21. label #
Utility designed for you to easily assign labels to any of the drives on your computer, without having to touch Windows Explorer.
You can use it like this:
Or, if you want to get the current label for the drive, use it without any arguments.
22. msconfig #
Quick way to manage boot settings and configured services. Some time ago you could also manage startup tasks through it, but that has since moved into the Task Manager.
23. msinfo32 #
Gets you all the system details at a glance (e.g., how much RAM you have, what is the GPU, what IR adapters you have connected). Again, very convenient in situations where I am doing any kinds of diagnostics and need to see what the system has inside.
24. netstat #
Shows all active TCP connections and ports on which the PC is listening on. Read the docs for more command line arguments.
If you’re a developer working with the networking stack, or just want to see what pieces of software are sitting locally listening for connections, this is the tool to see those at a glance.
25. optionalfeatures #
GUI for enabling optional Windows features. If you’re not keen on using
fondue or digging through undocumented feature IDs, fire this up and click on the checkboxes you need.
26. powercfg #
My first run-in with this tool happened as I worked on the Awake utility for Windows. Customers would often report that Awake didn’t work or that they disabled it and the screen was still not going to sleep.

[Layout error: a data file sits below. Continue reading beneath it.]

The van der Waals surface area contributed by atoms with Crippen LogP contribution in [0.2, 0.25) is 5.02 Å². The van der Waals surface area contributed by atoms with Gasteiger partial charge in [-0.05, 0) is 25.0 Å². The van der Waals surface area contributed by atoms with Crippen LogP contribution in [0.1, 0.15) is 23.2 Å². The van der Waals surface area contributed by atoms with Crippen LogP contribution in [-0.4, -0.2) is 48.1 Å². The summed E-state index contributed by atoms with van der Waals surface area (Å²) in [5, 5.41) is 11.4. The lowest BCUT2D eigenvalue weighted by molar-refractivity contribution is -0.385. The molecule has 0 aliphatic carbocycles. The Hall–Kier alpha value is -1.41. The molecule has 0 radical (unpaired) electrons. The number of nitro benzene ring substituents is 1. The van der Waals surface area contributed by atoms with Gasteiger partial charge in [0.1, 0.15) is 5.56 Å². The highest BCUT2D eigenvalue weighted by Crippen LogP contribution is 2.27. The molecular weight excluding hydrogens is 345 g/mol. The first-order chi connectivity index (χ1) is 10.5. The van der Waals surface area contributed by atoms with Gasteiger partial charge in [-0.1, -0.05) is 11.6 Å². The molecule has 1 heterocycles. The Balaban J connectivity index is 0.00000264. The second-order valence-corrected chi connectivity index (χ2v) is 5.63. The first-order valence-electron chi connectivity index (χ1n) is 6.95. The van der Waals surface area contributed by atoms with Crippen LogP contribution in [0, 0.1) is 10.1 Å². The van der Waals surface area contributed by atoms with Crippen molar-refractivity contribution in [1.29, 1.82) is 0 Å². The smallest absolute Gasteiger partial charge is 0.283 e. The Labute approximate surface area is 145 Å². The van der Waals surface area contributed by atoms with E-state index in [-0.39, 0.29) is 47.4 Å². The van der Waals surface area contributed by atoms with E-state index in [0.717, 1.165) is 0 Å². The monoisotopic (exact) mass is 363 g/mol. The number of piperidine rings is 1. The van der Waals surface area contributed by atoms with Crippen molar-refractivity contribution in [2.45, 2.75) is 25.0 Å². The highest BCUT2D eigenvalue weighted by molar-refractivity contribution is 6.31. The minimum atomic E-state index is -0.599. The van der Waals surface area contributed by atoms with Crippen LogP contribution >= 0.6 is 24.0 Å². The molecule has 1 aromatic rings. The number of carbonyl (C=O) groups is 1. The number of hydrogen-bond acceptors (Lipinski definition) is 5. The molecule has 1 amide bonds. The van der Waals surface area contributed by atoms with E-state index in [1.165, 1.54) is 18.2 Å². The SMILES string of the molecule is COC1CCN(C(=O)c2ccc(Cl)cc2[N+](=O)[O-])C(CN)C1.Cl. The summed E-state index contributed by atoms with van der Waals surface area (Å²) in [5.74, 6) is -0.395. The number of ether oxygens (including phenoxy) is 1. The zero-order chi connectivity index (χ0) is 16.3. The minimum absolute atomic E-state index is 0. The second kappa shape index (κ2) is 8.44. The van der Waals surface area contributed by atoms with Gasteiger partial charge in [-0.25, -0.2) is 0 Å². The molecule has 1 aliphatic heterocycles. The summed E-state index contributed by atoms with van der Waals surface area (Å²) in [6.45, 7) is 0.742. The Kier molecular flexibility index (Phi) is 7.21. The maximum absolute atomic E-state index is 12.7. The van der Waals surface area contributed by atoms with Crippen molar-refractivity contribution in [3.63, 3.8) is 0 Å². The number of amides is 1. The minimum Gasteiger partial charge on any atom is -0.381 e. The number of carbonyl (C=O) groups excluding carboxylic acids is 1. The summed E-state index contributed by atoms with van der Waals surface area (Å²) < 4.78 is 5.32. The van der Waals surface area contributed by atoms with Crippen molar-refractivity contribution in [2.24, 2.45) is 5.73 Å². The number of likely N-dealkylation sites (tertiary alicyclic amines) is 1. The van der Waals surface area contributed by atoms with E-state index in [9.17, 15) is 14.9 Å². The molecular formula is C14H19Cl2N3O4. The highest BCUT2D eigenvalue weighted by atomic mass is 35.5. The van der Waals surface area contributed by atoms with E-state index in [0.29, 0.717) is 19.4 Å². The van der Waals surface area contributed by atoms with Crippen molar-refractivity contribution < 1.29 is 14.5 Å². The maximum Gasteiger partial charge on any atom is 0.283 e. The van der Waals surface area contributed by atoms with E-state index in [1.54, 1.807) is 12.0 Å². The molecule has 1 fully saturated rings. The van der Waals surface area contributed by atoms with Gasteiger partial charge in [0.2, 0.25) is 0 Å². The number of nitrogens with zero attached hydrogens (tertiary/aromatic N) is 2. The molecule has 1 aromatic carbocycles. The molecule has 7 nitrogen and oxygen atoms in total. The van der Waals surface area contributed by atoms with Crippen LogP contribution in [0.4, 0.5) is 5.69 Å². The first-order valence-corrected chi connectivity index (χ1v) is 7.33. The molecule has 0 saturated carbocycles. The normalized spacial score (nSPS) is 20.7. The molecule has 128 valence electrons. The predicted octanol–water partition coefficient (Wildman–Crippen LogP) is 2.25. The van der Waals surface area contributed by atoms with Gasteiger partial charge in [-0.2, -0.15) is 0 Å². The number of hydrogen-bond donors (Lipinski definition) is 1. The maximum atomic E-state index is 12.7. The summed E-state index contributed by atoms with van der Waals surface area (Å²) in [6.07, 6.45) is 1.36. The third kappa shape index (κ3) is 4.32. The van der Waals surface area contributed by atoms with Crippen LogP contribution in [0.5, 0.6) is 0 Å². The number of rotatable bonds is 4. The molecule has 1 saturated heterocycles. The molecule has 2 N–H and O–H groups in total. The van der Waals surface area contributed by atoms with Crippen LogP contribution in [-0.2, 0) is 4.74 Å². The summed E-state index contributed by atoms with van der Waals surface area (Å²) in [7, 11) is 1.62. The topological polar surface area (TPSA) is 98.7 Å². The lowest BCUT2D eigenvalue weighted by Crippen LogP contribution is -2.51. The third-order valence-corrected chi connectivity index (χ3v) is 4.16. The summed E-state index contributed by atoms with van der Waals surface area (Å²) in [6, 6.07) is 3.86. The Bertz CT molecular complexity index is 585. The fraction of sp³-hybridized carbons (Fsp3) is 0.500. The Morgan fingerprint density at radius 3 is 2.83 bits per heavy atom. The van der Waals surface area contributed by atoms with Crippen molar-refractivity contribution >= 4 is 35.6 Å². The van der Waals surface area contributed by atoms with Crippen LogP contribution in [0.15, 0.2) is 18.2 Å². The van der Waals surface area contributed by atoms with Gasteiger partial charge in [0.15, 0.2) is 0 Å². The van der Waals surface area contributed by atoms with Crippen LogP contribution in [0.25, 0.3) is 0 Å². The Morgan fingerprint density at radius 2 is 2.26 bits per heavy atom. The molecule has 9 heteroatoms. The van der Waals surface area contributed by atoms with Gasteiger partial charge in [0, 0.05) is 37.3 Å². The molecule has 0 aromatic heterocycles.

powercfg allows you to manage the power settings for your box, but also it allows visualizing what’s keeping your PC in a specific power state.
The nifty command to use is:
27. psr #
This is an awesome tool that I recommend to family and friends when we’re trying to diagnose issues remotely. Rather than sit on the phone and talk them through step-by-step of whatever they’re doing, I ask them to run
psr (the Windows Steps Recorder) and perform the activity normally. The tool will automatically track and generate screenshots, with detailed outlines of what happened. At the end, it produces a
.zip file with a
.mht inside that can be opened in the browser and parsed visually.
28. services.msc #
If you ever need to see all running services (as well as stop or restart one), type in
services.msc and go directly into the full service list view. Neat to see everything in one place, along with the current state.
29. systeminfo #
All your PC parameters, at a glance, in the Terminal. That’s it - that’s the tool.
30. System Properties family of commands #
You know how you could right-click on your PC in Windows Explorer, click on Properties, and then on Advanced system settings to get to the detailed PC settings configuration view? Well, as it turns out, you can access every single tab in the System Properties dialog through their own commands.
The commands include: